What you believe shapes your entire life – your whole world. Think about all the things we say about ourselves that always come
But what is a belief anyway? A belief is just a thought that you repeat. So where did those beliefs come from? I’ll tell you… the 97,000 times I had uttered those words to myself.
The two most powerful words in the English language are I AM.
I am is a declaration. I am is a definition. Be careful what you say following those two words. An event occurs. (I didn’t leave early enough). We create a thought about it (I’m always late). We create the story around the event. (It’s impossible for me to be on time) We repeat that thought over and over again. Then that thought creates a belief.
Think about your childhood and all of the things you were taught as if they were fact. Drinking milk gives you strong bones. Money doesn’t grow on trees. Santa Claus is real – he comes down the chimney. I was raised in a super religious household, and our religious beliefs determined everything we did. Coffee bad. Alcohol bad. Church on Sundays for 3 hours. Choir practice first. Young Women’s activities every Wednesday. My parents are musicians, and we had to learn how to read music at the same time we learned to read English. Age Four. It wasn’t optional. I had to practice the piano every morning before I went to school. My parents’ belief that playing the piano is imperative to life determined my daily routine.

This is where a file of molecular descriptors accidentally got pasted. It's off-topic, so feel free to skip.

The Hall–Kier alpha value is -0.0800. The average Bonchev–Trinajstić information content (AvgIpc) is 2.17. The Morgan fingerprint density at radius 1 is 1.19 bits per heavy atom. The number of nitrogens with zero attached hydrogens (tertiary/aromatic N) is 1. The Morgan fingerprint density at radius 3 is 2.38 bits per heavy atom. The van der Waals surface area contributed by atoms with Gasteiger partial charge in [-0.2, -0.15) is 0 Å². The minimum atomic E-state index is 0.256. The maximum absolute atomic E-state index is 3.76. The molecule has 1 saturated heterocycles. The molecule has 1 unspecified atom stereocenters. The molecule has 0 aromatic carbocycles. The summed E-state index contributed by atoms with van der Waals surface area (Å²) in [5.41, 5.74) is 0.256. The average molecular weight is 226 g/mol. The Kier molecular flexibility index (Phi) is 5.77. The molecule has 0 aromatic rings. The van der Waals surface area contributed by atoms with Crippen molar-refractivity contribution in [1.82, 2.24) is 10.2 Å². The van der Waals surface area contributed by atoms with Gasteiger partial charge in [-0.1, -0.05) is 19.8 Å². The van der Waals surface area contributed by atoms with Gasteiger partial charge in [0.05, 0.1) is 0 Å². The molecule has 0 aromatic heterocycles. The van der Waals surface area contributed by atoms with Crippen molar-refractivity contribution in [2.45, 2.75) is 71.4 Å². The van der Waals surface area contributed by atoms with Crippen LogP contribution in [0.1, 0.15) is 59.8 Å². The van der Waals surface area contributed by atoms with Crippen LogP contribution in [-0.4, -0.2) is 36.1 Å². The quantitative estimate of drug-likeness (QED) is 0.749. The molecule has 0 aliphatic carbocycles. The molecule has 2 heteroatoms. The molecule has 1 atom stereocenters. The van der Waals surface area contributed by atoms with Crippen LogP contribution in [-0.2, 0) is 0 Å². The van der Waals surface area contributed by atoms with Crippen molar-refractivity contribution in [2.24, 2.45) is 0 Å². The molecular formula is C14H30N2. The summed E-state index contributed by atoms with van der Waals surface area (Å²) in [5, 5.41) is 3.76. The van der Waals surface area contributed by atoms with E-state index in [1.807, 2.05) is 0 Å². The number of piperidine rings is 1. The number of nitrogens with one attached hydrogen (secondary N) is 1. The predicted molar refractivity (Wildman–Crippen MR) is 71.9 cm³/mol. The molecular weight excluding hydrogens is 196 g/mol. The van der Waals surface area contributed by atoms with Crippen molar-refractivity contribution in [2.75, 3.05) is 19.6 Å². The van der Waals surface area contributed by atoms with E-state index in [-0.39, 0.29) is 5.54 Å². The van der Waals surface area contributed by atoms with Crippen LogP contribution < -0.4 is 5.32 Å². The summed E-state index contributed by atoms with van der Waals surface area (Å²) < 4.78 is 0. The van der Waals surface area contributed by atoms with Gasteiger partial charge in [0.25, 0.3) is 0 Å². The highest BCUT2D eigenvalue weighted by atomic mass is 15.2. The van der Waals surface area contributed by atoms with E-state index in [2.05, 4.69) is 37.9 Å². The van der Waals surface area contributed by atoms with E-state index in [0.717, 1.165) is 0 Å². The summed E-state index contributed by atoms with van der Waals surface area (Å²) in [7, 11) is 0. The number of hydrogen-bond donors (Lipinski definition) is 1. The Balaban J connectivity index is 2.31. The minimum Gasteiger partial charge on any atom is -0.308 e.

Great relationships start in the mirror. It starts with you. Your beliefs.
I looked up the definition of belief in the dictionary. This is what it says:
- An acceptance that a statement is true or that something exists.
- Trust, faith, or confidence in someone or something.
Beliefs matter. Identifying what we accept to be true is so powerful because most of the time, we are not aware of what we believe. Acknowledgement is the first step. Then we can determine if each belief is something we want to hold on to because it’s serving us, or decide we would like to transform it because it no longer serves us.
One example is sexual abuse, or any abuse of any kind. I experienced sexual abuse as a young girl, and John suffered years of sexual abuse from multiple assholes when we was a young boy. My core belief was that men only wanted me for sex. My body is an instrument. I was a means to an end. I am not a person to men; I am an object. I believed that I was damaged goods and broken. Not as good as all the other “normies” who hadn’t been molested. I never thought I was good enough. No matter what it was. I believed that for a long time, but I wasn’t aware of it. Guess what? I kept attracting men who only wanted me for sex and who disappeared off the face of the earth when they got it. I always felt bad about myself no matter what accomplishment I had achieved. I would be happy for a bit, and then that feeling would fade.